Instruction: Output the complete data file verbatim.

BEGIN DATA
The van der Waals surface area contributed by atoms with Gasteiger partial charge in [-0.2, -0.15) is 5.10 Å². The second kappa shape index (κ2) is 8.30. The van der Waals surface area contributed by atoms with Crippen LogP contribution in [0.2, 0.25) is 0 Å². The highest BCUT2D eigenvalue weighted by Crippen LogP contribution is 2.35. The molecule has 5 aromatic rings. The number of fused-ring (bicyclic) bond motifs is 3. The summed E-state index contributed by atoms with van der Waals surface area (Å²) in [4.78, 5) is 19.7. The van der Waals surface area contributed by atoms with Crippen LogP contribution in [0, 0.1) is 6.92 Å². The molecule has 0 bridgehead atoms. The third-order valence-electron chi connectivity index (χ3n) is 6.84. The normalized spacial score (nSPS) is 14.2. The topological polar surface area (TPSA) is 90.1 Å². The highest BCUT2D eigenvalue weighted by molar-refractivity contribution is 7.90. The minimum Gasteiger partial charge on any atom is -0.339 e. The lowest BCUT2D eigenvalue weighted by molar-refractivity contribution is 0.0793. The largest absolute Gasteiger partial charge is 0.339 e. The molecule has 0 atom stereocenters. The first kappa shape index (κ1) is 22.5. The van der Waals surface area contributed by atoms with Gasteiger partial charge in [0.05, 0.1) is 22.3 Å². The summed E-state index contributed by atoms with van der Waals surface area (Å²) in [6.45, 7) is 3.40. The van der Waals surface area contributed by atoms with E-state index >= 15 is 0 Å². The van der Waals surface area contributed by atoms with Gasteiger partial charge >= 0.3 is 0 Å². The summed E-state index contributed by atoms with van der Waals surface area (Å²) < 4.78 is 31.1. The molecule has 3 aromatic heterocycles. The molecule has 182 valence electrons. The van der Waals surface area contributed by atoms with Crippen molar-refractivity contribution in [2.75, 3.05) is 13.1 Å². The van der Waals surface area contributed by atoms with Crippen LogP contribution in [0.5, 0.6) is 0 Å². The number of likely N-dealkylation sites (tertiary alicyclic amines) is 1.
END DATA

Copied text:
The van der Waals surface area contributed by atoms with Gasteiger partial charge in [-0.2, -0.15) is 5.10 Å². The second kappa shape index (κ2) is 8.30. The van der Waals surface area contributed by atoms with Crippen LogP contribution in [0.2, 0.25) is 0 Å². The highest BCUT2D eigenvalue weighted by Crippen LogP contribution is 2.35. The molecule has 5 aromatic rings. The number of fused-ring (bicyclic) bond motifs is 3. The summed E-state index contributed by atoms with van der Waals surface area (Å²) in [4.78, 5) is 19.7. The van der Waals surface area contributed by atoms with Crippen LogP contribution in [0, 0.1) is 6.92 Å². The molecule has 0 bridgehead atoms. The third-order valence-electron chi connectivity index (χ3n) is 6.84. The normalized spacial score (nSPS) is 14.2. The topological polar surface area (TPSA) is 90.1 Å². The highest BCUT2D eigenvalue weighted by molar-refractivity contribution is 7.90. The minimum Gasteiger partial charge on any atom is -0.339 e. The lowest BCUT2D eigenvalue weighted by molar-refractivity contribution is 0.0793. The largest absolute Gasteiger partial charge is 0.339 e. The molecule has 0 atom stereocenters. The first kappa shape index (κ1) is 22.5. The van der Waals surface area contributed by atoms with Gasteiger partial charge in [0.05, 0.1) is 22.3 Å². The summed E-state index contributed by atoms with van der Waals surface area (Å²) in [6.45, 7) is 3.40. The van der Waals surface area contributed by atoms with E-state index >= 15 is 0 Å². The van der Waals surface area contributed by atoms with Gasteiger partial charge >= 0.3 is 0 Å². The summed E-state index contributed by atoms with van der Waals surface area (Å²) < 4.78 is 31.1. The molecule has 3 aromatic heterocycles. The molecule has 182 valence electrons. The van der Waals surface area contributed by atoms with Crippen molar-refractivity contribution in [2.75, 3.05) is 13.1 Å². The van der Waals surface area contributed by atoms with Crippen LogP contribution in [0.5, 0.6) is 0 Å². The number of likely N-dealkylation sites (tertiary alicyclic amines) is 1.